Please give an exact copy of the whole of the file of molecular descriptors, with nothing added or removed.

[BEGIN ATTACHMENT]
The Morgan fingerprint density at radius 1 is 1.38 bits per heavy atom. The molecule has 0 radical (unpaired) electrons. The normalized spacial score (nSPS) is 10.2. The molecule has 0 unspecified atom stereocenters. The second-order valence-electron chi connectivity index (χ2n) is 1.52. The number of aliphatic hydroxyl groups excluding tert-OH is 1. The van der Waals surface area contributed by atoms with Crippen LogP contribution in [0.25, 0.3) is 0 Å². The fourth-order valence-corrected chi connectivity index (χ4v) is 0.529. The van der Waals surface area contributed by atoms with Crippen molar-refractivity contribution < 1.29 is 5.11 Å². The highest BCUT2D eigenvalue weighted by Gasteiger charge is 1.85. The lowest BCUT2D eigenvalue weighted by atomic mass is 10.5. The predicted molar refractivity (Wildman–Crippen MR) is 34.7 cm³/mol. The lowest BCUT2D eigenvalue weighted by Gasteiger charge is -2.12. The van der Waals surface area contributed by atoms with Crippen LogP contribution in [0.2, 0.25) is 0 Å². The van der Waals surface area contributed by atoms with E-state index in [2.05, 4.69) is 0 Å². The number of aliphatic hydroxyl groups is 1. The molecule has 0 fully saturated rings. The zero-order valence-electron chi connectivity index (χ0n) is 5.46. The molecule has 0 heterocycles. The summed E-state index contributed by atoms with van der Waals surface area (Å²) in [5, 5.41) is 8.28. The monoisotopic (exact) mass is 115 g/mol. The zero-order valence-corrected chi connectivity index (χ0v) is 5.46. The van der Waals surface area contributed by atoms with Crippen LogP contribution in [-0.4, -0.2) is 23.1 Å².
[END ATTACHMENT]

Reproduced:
The Morgan fingerprint density at radius 1 is 1.38 bits per heavy atom. The molecule has 0 radical (unpaired) electrons. The normalized spacial score (nSPS) is 10.2. The molecule has 0 unspecified atom stereocenters. The second-order valence-electron chi connectivity index (χ2n) is 1.52. The number of aliphatic hydroxyl groups excluding tert-OH is 1. The van der Waals surface area contributed by atoms with Crippen LogP contribution in [0.25, 0.3) is 0 Å². The fourth-order valence-corrected chi connectivity index (χ4v) is 0.529. The van der Waals surface area contributed by atoms with Crippen molar-refractivity contribution < 1.29 is 5.11 Å². The highest BCUT2D eigenvalue weighted by Gasteiger charge is 1.85. The lowest BCUT2D eigenvalue weighted by atomic mass is 10.5. The predicted molar refractivity (Wildman–Crippen MR) is 34.7 cm³/mol. The lowest BCUT2D eigenvalue weighted by Gasteiger charge is -2.12. The van der Waals surface area contributed by atoms with Crippen LogP contribution in [0.2, 0.25) is 0 Å². The van der Waals surface area contributed by atoms with E-state index in [2.05, 4.69) is 0 Å². The number of aliphatic hydroxyl groups is 1. The molecule has 0 fully saturated rings. The zero-order valence-electron chi connectivity index (χ0n) is 5.46. The molecule has 0 heterocycles. The summed E-state index contributed by atoms with van der Waals surface area (Å²) in [5, 5.41) is 8.28. The monoisotopic (exact) mass is 115 g/mol. The zero-order valence-corrected chi connectivity index (χ0v) is 5.46. The van der Waals surface area contributed by atoms with Crippen LogP contribution in [-0.4, -0.2) is 23.1 Å².